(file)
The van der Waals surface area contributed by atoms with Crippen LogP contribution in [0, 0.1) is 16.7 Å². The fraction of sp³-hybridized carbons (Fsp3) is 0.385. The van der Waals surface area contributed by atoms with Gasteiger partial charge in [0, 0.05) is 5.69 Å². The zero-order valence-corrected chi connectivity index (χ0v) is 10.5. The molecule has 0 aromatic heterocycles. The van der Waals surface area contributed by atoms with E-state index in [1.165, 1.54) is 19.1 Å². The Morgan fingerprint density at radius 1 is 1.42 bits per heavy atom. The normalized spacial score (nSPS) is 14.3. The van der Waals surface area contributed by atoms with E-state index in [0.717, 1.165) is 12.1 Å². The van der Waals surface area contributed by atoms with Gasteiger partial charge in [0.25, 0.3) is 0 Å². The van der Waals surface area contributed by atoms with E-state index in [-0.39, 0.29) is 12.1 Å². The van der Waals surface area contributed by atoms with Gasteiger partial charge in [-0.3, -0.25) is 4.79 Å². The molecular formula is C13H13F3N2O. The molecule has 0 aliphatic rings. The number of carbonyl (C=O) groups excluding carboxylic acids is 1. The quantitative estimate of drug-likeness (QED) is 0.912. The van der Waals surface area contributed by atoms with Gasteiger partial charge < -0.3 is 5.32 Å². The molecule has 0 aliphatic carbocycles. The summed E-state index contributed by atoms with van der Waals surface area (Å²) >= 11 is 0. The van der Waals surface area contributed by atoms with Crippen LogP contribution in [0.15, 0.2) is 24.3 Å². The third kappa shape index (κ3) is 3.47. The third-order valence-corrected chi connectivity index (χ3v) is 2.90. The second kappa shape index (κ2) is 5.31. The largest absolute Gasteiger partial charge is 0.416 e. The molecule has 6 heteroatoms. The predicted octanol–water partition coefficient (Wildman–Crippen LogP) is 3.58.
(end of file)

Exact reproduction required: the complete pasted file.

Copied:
The van der Waals surface area contributed by atoms with Crippen LogP contribution in [0, 0.1) is 16.7 Å². The fraction of sp³-hybridized carbons (Fsp3) is 0.385. The van der Waals surface area contributed by atoms with Gasteiger partial charge in [0, 0.05) is 5.69 Å². The zero-order valence-corrected chi connectivity index (χ0v) is 10.5. The molecule has 0 aromatic heterocycles. The van der Waals surface area contributed by atoms with E-state index in [1.165, 1.54) is 19.1 Å². The Morgan fingerprint density at radius 1 is 1.42 bits per heavy atom. The normalized spacial score (nSPS) is 14.3. The van der Waals surface area contributed by atoms with E-state index in [0.717, 1.165) is 12.1 Å². The van der Waals surface area contributed by atoms with Gasteiger partial charge in [0.25, 0.3) is 0 Å². The van der Waals surface area contributed by atoms with E-state index in [-0.39, 0.29) is 12.1 Å². The van der Waals surface area contributed by atoms with Gasteiger partial charge in [-0.3, -0.25) is 4.79 Å². The molecular formula is C13H13F3N2O. The molecule has 0 aliphatic rings. The number of carbonyl (C=O) groups excluding carboxylic acids is 1. The quantitative estimate of drug-likeness (QED) is 0.912. The van der Waals surface area contributed by atoms with Gasteiger partial charge < -0.3 is 5.32 Å². The molecule has 0 aliphatic carbocycles. The summed E-state index contributed by atoms with van der Waals surface area (Å²) >= 11 is 0. The van der Waals surface area contributed by atoms with Crippen LogP contribution in [0.15, 0.2) is 24.3 Å². The third kappa shape index (κ3) is 3.47. The third-order valence-corrected chi connectivity index (χ3v) is 2.90. The second kappa shape index (κ2) is 5.31. The largest absolute Gasteiger partial charge is 0.416 e. The molecule has 6 heteroatoms. The predicted octanol–water partition coefficient (Wildman–Crippen LogP) is 3.58.